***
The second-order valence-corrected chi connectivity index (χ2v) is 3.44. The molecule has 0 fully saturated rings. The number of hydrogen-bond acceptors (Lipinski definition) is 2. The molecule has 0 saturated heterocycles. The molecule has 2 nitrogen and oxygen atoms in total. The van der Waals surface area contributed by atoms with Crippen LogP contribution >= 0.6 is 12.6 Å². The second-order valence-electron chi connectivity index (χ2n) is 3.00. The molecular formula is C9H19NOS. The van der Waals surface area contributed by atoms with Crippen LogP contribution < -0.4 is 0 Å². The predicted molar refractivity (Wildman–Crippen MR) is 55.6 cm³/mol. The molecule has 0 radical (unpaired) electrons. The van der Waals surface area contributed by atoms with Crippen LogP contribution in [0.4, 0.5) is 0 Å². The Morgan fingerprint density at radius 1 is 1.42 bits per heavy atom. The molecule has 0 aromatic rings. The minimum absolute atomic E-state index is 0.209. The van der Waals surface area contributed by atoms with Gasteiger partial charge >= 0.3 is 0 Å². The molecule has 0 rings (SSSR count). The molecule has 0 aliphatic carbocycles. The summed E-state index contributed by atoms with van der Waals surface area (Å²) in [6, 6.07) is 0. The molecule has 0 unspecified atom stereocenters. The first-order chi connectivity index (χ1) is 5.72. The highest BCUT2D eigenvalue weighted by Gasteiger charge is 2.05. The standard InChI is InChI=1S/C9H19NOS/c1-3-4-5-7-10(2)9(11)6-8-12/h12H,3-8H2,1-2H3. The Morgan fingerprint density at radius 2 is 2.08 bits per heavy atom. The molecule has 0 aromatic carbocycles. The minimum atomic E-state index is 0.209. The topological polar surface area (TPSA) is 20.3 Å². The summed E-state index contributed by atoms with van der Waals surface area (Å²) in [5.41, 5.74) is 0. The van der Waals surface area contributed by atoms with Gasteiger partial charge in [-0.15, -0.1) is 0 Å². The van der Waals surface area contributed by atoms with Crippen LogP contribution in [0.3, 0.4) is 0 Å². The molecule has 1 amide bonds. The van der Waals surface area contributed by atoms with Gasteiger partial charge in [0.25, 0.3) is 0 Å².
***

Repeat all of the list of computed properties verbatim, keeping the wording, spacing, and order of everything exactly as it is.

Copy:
The second-order valence-corrected chi connectivity index (χ2v) is 3.44. The molecule has 0 fully saturated rings. The number of hydrogen-bond acceptors (Lipinski definition) is 2. The molecule has 0 saturated heterocycles. The molecule has 2 nitrogen and oxygen atoms in total. The van der Waals surface area contributed by atoms with Crippen LogP contribution >= 0.6 is 12.6 Å². The second-order valence-electron chi connectivity index (χ2n) is 3.00. The molecular formula is C9H19NOS. The van der Waals surface area contributed by atoms with Crippen LogP contribution < -0.4 is 0 Å². The predicted molar refractivity (Wildman–Crippen MR) is 55.6 cm³/mol. The molecule has 0 radical (unpaired) electrons. The van der Waals surface area contributed by atoms with Crippen LogP contribution in [0.4, 0.5) is 0 Å². The Morgan fingerprint density at radius 1 is 1.42 bits per heavy atom. The molecule has 0 aromatic rings. The minimum absolute atomic E-state index is 0.209. The van der Waals surface area contributed by atoms with Gasteiger partial charge >= 0.3 is 0 Å². The molecule has 0 rings (SSSR count). The molecule has 0 aliphatic carbocycles. The summed E-state index contributed by atoms with van der Waals surface area (Å²) in [6, 6.07) is 0. The molecule has 0 unspecified atom stereocenters. The first-order chi connectivity index (χ1) is 5.72. The highest BCUT2D eigenvalue weighted by Gasteiger charge is 2.05. The standard InChI is InChI=1S/C9H19NOS/c1-3-4-5-7-10(2)9(11)6-8-12/h12H,3-8H2,1-2H3. The Morgan fingerprint density at radius 2 is 2.08 bits per heavy atom. The molecule has 0 aromatic carbocycles. The minimum atomic E-state index is 0.209. The topological polar surface area (TPSA) is 20.3 Å². The summed E-state index contributed by atoms with van der Waals surface area (Å²) in [5.41, 5.74) is 0. The van der Waals surface area contributed by atoms with Gasteiger partial charge in [-0.15, -0.1) is 0 Å². The van der Waals surface area contributed by atoms with Crippen LogP contribution in [0.3, 0.4) is 0 Å². The molecule has 1 amide bonds. The van der Waals surface area contributed by atoms with Gasteiger partial charge in [0.25, 0.3) is 0 Å².